A new exploit that prompted Adobe to release an emergency patch for Flash Player was used in targeted attacks that distributed malware designed to steal log-in credentials for email and other online services, according to researchers from antivirus firm Kaspersky Lab.
Adobe released new versions of Flash Player for Windows, Mac and Linux Tuesday in order to address a critical remote code execution vulnerability for which, the company said, an exploit existed in the wild. Kaspersky Lab researchers Alexander Polyakov and Anton Ivanov were credited with reporting the vulnerability.
Eleven SWF (Flash) exploit files that targeted this vulnerability were found, but only one of them contained an executable file as a payload, the Kaspersky Lab researchers said Wednesday in a blog post about their findings.
Some of the other exploits were designed to execute a file from URLs passed to them as a parameter, but the researchers couldn't identify the actual URLs that attackers had used or the files they pointed to.
The SWF files came embedded into .docx files -- Microsoft Word documents -- that had Korean names, but were found on computers in China, the researchers said.
In one case one of the rigged documents was sent as an attachment to an email address registered with 163.com, a Chinese email provider, and was opened from an email client on a computer running Mac OS 10.6.8. However, the exploit was clearly designed to target Windows users.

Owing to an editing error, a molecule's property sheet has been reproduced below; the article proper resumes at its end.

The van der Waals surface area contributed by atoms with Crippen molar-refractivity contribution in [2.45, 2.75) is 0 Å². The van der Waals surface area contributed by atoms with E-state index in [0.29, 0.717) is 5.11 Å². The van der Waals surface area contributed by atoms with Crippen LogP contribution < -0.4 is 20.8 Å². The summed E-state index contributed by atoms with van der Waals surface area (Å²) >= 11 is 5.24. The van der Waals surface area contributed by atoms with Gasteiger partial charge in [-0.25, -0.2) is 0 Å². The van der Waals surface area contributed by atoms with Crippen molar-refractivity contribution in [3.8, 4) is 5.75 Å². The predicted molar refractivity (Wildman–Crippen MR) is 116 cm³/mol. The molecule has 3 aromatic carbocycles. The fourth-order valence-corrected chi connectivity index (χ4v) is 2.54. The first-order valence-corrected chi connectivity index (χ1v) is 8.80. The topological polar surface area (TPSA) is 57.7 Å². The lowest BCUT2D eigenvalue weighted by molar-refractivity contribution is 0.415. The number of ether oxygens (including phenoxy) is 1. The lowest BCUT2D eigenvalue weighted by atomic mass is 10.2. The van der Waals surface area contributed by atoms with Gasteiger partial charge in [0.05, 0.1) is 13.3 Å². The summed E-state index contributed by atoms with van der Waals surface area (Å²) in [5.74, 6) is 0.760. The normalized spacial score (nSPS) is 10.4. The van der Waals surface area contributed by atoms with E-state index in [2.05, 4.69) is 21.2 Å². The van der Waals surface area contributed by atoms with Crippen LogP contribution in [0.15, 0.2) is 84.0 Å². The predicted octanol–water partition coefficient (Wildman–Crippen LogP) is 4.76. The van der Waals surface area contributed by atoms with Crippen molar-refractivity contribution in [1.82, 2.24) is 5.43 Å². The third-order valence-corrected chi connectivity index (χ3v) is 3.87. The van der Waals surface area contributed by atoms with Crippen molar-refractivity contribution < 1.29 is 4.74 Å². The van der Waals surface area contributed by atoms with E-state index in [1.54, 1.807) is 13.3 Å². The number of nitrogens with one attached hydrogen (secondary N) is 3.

In two other cases the malicious docx files were found on Windows 7 machines in the cache of Internet browsers, particularly a browser of Chinese origin called Sogou Explorer. This doesn't mean the files hadn't been delivered via email, the Kaspersky researchers said.
The only recovered payload consisted of an executable file that acted as a downloader for additional malware files. The Kaspersky researchers were able to recover two such files.
The first one was a Trojan program designed to steal log-in credentials saved in locally installed programs including Foxmail, OperaMail, Opera, Mozilla Firefox, Safari, IncrediMail, Pidgin and Thunderbird, the Kaspersky researchers said. It also steals data entered into Web forms on a variety of websites, many of which are webmail providers. The list of targeted websites includes Twitter, Facebook, Yahoo, Google, Live.com, AOL.com, Yandex, Mail.ru, gmx.com, fastmail.com, 163.com, lycos.com, mail.com, zoho.com and others.
The second file is a backdoor program that works in conjunction with the first malware, the researchers said. It connects to three command-and-control servers and downloads additional DLL files hidden inside JPEG images.
"We are continuing to follow the bot's activity," the Kaspersky researchers said.
Sign up for CIO Asia eNewsletters.